Of course, a split-keyboard design also has its drawbacks. The most obvious is that, in order to split evenly in the middle of the main QWERTY area, the Freestyle omits a numeric keypad. (Such an omission actually has its own ergonomic benefits by reducing how far you need to reach for your mouse.) And because the Freestyle is compact, it also rearranges a number of other standard keys. For example, the home, end, page up, and page down keys, usually located in a separate group to the right of the QWERTY area, are instead arranged in a single vertical row that’s flush against the right-hand side of that QWERTY area; I found that I frequently hit home or page up when I mean to press delete or return, respectively. Similarly, the inverted-T group of arrow keys is located under the return key, which requires a smaller right-hand shift key and eliminates the right-hand control key altogether.
The function keys (F-keys) are also squashed together in an unbroken row, making it more difficult to locate a particular F-key by touch, and the escape key is positioned off to the side, away from the main keyboard area, rather than above the tilde key (although it’s also larger than normal, which helps make up for its odd position). Finally, when you split the QWERTY area of a keyboard, you’re bound to make that split in a way that adversely affects some users. If, like me, you were taught to use your right index finger to press the 6 key, the Freestyle Solo splits the number row in the wrong place: between the 6 and 7 keys.
The Freestyle Solo is a keyboard specifically made for the Mac—you won’t find any useless Windows keys, or mystery keys that don’t make sense until you see the Windows version and realize the vendor is using the same design for both models. In addition to true Mac modifier keys (option and command, the latter displaying both text and symbol labels), the Freestyle provides a slew of useful special-function keys. Like Apple’s keyboards, each function key (F-key) has an alternate feature enabled by pressing a function (fn) key located in the bottom-left corner of the keyboard. These functions are, from F1 to F12, screen brightness down and up; Expose’s All Windows mode; Dashboard; back, play/pause, and forward (for iTunes); mute; volume down and up; Expose’s Desktop mode; and a Dock key that toggles the OS X Dock’s show/hide mode. (The Expose keys may behave differently if you’ve changed the Expose settings in System Preferences.) Even the escape key gets into the act here: when function mode is activated, pressing escape brings up OS X’s Force Quit dialog.
One difference from the behavior of Apple’s keyboards—and a difference I really liked—is that the Freestyle’s function (fn) key is actually a function-lock—press it once and it toggles the behavior of all F-keys until you press it again. On the other hand, if you enable function lock, pressing escape always brings up the Force Quit dialog.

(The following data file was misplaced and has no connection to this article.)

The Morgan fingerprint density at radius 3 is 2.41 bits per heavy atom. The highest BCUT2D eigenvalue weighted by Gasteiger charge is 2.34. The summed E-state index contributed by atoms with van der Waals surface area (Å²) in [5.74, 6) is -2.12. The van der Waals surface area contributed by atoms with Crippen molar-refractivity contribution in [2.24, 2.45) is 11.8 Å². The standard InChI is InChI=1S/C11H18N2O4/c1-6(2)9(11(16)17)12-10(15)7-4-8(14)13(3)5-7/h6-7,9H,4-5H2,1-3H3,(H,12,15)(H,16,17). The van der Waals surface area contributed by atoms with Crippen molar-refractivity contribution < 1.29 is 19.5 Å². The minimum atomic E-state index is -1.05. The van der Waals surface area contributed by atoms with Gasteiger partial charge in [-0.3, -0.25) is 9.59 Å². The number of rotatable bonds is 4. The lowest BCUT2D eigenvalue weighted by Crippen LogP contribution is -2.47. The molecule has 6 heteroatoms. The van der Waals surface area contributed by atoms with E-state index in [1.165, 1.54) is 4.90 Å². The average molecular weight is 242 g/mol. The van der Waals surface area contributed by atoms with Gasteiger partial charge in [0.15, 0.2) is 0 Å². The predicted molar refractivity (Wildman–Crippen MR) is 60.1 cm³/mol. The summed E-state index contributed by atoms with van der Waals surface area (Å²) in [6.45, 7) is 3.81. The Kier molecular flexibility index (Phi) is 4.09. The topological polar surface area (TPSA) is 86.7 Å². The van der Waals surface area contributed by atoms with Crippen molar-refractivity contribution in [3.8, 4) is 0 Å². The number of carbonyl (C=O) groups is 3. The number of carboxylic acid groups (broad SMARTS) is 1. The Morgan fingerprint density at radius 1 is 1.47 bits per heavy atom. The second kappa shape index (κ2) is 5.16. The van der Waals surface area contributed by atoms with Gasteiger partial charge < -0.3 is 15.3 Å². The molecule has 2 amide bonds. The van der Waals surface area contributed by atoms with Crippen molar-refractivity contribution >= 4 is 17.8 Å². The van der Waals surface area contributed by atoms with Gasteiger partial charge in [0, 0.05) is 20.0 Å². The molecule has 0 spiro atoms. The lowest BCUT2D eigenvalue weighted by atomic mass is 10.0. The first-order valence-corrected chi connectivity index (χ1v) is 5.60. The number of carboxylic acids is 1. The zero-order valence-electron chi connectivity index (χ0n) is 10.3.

Just to the right of F12 are eject and forward-delete buttons, as well as a real Mac power button; these keys don’t require the function key. Finally, to the left of the main QWERTY area is a group of ten additional keys that include Web-browser back and forward, the aforementioned function key, and seven unique editing keys: two for moving to the beginning or end of the current line (essentially command+left arrow and command+right arrow in most Mac programs); and five for cut, copy, paste, undo, and select all. I found having these commonly used actions available via dedicated, clearly labeled keys to be very convenient.
Best of all, the Freestyle Solo provides all these features without the need for third-party drivers (although you do need Apple’s Keyboard Software Update 1.2 or later). However, there’s a caveat to this driver-less approach: I found that while the Freestyle’s special buttons worked well with desktop Macs and older Mac laptops, when I used the keyboard with recent Mac laptops that have special features already assigned to F1 through F12, only the mute, volume, and Dock-toggle keys worked as expected.
Macworld’s buying advice
If you’re looking for a true ergonomic keyboard, Kinesis’ Freestyle Solo offers a good design, multiple mounting options, and lots of useful, made-for-Mac features without the need for third-party software drivers. Although it has a few shortcomings when it comes to key layout, and some of its special-function keys don’t work with Apple’s latest laptops, it’s a solid offering.
[Dan Frakes is a Macworld senior editor]